How Does It Even Work???
Stenography isn’t simple, but it has a clear logic to it, so that you don’t have to totally memorize every single word you want to type. Once you understand that keys have to go in a certain order and that the F key makes S sounds in certain contexts, it’s pretty easy to figure out that to type “trust” you key in “TRUFT.” Likewise, although the standard steno keyboard only has 22 keys (with some letters repeated no less), you can produce all the letters and punctuation you’d need with the right combinations of keys. You can produce more complex words as multiple strokes, and the software can recognize when you key in certain chords for things like prefixes and suffixes and edit the word being produced accordingly.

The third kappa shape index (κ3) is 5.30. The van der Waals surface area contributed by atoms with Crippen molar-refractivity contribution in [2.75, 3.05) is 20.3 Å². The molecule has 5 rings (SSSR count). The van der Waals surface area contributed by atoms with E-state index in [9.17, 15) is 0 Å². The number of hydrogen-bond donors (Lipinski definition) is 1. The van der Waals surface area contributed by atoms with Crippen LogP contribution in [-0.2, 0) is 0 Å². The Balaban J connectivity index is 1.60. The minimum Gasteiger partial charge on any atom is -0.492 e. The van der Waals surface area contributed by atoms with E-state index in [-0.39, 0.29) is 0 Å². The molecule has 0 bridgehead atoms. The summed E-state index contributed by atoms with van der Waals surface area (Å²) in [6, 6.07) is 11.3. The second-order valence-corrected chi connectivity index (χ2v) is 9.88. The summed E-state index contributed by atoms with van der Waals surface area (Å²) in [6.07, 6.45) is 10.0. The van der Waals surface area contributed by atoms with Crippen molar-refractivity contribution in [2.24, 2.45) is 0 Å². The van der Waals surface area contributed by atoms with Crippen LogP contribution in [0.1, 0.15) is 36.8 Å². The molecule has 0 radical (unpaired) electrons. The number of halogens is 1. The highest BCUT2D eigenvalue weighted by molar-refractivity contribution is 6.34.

Even so, stenographers will put a lot of effort into curating dictionaries, thereby ensuring that they have quick access to the vocabulary they need for the kinds of things they’re transcribing. Stenographers working with medicine or legal matters will have dictionaries that cover the jargon in those fields, and there are tons of books of “briefs,” steno chords for specific terms. Once I get properly going with stenography, I’m sure I’ll have a dictionary with words like “Kagegami” and “catgirl.”
While English has a highly developed practice of stenography, it does exist for other languages, and in fact the earliest steno machines were invented in Germany and Italy in the 1860s. The logic of how the stenotype translates key presses into text is called a “theory,” and getting stenography up and running for another language is essentially a matter of creating a theory for that language. That’s not a small undertaking, but it is something a person can do.